Yesterday, the House Armed Services Committee (HASC) held a hearing on the effects of the automatic cuts from an industry perspective. Leaders from major defense contractors (Lockheed Martin, EADS North America, Pratt and Whitney, and Williams-Pryo) testified before the committee. In his opening comments, HASC chair Rep. Buck McKeon (R-CA) noted that the impasse on reaching an agreement on an alternative to sequestration “has created a chaotic and uncertain budget environment for industry and defense planners.”
The witnesses agreed that if the automatic cuts are implemented significant layoffs will occur, costs will go up, and contracts will be challenged and may be terminated. Sean O’Keefe (CEO of EADS North America), former DoD Comptroller and Secretary of the Navy, called sequestration a ”recipe for endless argument, litigation and gridlock.” He said cost increases resulting from sequestration could eventually exceed the savings were supposed to produce.
Regarding the potential effects of sequestration and DOD’s payroll:
Table 7-5 on page 260 in the FY 2013 Green Book shows that DOD expects to have 791,000 full-time civilian employees on its payroll in FY 2013 compared to 1,413,000 active-duty military personnel — so more than one full-time civilian for every two active-duty military members.
While sequestration may well lead to DOD job losses, at the same time it is not clear how much longer the country can go on funding a defense department that operates as inefficiently as the DOD has been operating.
If I were the ASMC I would focus on being able to account for the money that DoD has. Not being able to provide acceptable statements to the GAO is shameful.
Were you trying to link the civ/mil ratio to DoD inefficiency? If so, you did it poorly. I’ve been around DoD for 27 years, both as military and as civilian. Most of the jobs performed by civilians today were once done by those in uniform. Yes, there is inefficiency as you would expect in any large organization, but I’ve experienced a more efficient DoD over the years. I think the services have become extremely efficient since the 1970s/1980s. Regardless, I would not draw a link between efficiency and civ/mil ratios.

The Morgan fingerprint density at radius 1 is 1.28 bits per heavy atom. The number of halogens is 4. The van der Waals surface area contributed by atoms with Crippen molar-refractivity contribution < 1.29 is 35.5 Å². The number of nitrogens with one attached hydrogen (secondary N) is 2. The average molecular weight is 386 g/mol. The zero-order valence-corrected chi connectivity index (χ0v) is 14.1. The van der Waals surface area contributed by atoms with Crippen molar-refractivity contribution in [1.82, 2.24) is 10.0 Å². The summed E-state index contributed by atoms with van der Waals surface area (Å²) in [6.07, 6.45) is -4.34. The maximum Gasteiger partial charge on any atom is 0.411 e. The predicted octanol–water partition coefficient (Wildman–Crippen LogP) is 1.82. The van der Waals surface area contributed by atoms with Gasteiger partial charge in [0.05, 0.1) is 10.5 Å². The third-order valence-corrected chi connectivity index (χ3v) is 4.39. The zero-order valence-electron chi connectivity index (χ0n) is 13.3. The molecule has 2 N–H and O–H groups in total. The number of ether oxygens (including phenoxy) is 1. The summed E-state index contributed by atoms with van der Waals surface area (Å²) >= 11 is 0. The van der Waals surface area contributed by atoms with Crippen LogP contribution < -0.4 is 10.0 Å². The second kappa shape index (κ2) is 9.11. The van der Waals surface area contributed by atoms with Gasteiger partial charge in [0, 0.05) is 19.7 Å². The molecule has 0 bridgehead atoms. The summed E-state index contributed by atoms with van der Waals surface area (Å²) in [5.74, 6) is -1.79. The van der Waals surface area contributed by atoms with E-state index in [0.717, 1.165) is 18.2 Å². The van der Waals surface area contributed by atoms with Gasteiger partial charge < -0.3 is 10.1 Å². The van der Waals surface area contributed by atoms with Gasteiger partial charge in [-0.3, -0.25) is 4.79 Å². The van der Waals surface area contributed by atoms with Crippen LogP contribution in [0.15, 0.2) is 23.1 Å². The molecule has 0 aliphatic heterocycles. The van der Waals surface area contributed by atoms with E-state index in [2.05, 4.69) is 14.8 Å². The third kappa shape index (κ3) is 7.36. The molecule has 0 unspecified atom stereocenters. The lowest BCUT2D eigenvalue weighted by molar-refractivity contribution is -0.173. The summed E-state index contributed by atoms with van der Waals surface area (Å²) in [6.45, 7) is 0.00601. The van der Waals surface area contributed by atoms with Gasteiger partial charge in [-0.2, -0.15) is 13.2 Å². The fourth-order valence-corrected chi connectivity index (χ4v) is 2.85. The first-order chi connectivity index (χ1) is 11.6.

Responding to Keith:
Well, Israeli military forces, for example, include 117,000 active-duty soldiers and 450,000 reservists (who serve one month a year and are on call in case of emergency). Against that, employment in the entire Israeli government (not just the Israeli Ministry of Defence) is about 117,500 people, so the corresponding ratio for Israel is substantially less than one civilian for every five military members.
27 years ago, when you started at DOD, the DOD was employing 1,129,000 civilians and had 2,207,000 military on active duty, so again the civ/mil ratio was about 1:2. That suggests (to me at least) that despite all the productivity improvements that information technology developments have made possible over the last quarter century, the DOD has not been able to make its civilian workforce more productive or efficient in supporting the fighting forces.